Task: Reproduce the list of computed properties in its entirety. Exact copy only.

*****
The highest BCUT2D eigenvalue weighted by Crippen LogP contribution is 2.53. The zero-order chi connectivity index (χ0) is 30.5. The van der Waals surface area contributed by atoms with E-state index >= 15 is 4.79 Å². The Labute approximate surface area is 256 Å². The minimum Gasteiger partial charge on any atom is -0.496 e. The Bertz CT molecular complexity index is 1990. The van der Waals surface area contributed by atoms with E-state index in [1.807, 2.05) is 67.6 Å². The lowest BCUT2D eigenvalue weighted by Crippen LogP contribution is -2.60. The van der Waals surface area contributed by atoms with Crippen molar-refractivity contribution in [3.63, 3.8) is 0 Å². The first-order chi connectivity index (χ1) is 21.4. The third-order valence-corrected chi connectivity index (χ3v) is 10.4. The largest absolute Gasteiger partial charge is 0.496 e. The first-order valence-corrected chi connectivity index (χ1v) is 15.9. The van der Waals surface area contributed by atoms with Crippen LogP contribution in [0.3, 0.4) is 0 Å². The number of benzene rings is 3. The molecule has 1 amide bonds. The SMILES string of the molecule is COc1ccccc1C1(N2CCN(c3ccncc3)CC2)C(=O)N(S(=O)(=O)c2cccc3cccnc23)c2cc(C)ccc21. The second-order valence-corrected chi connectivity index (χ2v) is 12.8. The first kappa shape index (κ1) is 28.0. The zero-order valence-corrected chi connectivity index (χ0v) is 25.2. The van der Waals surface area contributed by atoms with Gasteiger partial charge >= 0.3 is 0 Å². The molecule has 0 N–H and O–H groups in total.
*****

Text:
The highest BCUT2D eigenvalue weighted by Crippen LogP contribution is 2.53. The zero-order chi connectivity index (χ0) is 30.5. The van der Waals surface area contributed by atoms with E-state index >= 15 is 4.79 Å². The Labute approximate surface area is 256 Å². The minimum Gasteiger partial charge on any atom is -0.496 e. The Bertz CT molecular complexity index is 1990. The van der Waals surface area contributed by atoms with E-state index in [1.807, 2.05) is 67.6 Å². The lowest BCUT2D eigenvalue weighted by Crippen LogP contribution is -2.60. The van der Waals surface area contributed by atoms with Crippen molar-refractivity contribution in [3.63, 3.8) is 0 Å². The first-order chi connectivity index (χ1) is 21.4. The third-order valence-corrected chi connectivity index (χ3v) is 10.4. The largest absolute Gasteiger partial charge is 0.496 e. The first-order valence-corrected chi connectivity index (χ1v) is 15.9. The van der Waals surface area contributed by atoms with Crippen LogP contribution in [0.3, 0.4) is 0 Å². The number of benzene rings is 3. The molecule has 1 amide bonds. The SMILES string of the molecule is COc1ccccc1C1(N2CCN(c3ccncc3)CC2)C(=O)N(S(=O)(=O)c2cccc3cccnc23)c2cc(C)ccc21. The second-order valence-corrected chi connectivity index (χ2v) is 12.8. The first kappa shape index (κ1) is 28.0. The zero-order valence-corrected chi connectivity index (χ0v) is 25.2. The van der Waals surface area contributed by atoms with Gasteiger partial charge >= 0.3 is 0 Å². The molecule has 0 N–H and O–H groups in total.